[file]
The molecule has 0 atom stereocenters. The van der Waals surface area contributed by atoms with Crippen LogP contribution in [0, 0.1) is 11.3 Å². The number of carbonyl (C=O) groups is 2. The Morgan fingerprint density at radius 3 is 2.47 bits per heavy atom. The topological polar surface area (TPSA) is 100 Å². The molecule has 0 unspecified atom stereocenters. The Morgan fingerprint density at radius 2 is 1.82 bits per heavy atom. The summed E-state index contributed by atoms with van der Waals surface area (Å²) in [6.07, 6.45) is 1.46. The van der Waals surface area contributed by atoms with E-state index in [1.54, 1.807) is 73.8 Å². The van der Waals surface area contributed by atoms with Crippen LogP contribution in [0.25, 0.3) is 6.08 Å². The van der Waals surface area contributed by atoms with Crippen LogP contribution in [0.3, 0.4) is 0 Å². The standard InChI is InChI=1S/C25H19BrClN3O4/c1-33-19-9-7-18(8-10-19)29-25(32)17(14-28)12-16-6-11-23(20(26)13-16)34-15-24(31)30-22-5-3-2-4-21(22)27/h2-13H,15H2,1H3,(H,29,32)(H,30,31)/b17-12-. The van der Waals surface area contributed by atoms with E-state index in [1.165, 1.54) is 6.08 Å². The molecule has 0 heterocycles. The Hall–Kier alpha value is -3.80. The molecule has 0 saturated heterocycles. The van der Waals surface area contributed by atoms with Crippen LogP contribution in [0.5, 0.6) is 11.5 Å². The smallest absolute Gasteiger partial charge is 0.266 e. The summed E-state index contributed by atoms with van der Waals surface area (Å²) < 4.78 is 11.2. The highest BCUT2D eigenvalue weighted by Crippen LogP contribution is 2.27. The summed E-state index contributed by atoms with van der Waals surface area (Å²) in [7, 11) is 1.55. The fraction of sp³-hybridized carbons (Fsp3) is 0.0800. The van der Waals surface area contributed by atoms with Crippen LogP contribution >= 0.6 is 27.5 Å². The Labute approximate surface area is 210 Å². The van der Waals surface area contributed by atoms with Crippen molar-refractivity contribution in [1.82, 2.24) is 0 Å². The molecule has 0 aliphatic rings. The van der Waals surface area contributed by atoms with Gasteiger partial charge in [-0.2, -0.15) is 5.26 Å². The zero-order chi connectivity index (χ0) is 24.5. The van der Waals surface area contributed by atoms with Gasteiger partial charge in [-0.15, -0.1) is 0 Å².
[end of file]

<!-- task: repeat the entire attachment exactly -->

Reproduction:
The molecule has 0 atom stereocenters. The van der Waals surface area contributed by atoms with Crippen LogP contribution in [0, 0.1) is 11.3 Å². The number of carbonyl (C=O) groups is 2. The Morgan fingerprint density at radius 3 is 2.47 bits per heavy atom. The topological polar surface area (TPSA) is 100 Å². The molecule has 0 unspecified atom stereocenters. The Morgan fingerprint density at radius 2 is 1.82 bits per heavy atom. The summed E-state index contributed by atoms with van der Waals surface area (Å²) in [6.07, 6.45) is 1.46. The van der Waals surface area contributed by atoms with E-state index in [1.54, 1.807) is 73.8 Å². The van der Waals surface area contributed by atoms with Crippen LogP contribution in [0.25, 0.3) is 6.08 Å². The van der Waals surface area contributed by atoms with Crippen LogP contribution in [0.3, 0.4) is 0 Å². The standard InChI is InChI=1S/C25H19BrClN3O4/c1-33-19-9-7-18(8-10-19)29-25(32)17(14-28)12-16-6-11-23(20(26)13-16)34-15-24(31)30-22-5-3-2-4-21(22)27/h2-13H,15H2,1H3,(H,29,32)(H,30,31)/b17-12-. The van der Waals surface area contributed by atoms with E-state index in [1.165, 1.54) is 6.08 Å². The molecule has 0 heterocycles. The Hall–Kier alpha value is -3.80. The molecule has 0 saturated heterocycles. The van der Waals surface area contributed by atoms with Crippen LogP contribution in [0.5, 0.6) is 11.5 Å². The smallest absolute Gasteiger partial charge is 0.266 e. The summed E-state index contributed by atoms with van der Waals surface area (Å²) < 4.78 is 11.2. The highest BCUT2D eigenvalue weighted by Crippen LogP contribution is 2.27. The summed E-state index contributed by atoms with van der Waals surface area (Å²) in [7, 11) is 1.55. The fraction of sp³-hybridized carbons (Fsp3) is 0.0800. The van der Waals surface area contributed by atoms with Crippen LogP contribution >= 0.6 is 27.5 Å². The Labute approximate surface area is 210 Å². The van der Waals surface area contributed by atoms with Crippen molar-refractivity contribution in [1.82, 2.24) is 0 Å². The molecule has 0 aliphatic rings. The van der Waals surface area contributed by atoms with Gasteiger partial charge in [-0.2, -0.15) is 5.26 Å². The zero-order chi connectivity index (χ0) is 24.5. The van der Waals surface area contributed by atoms with Gasteiger partial charge in [-0.15, -0.1) is 0 Å².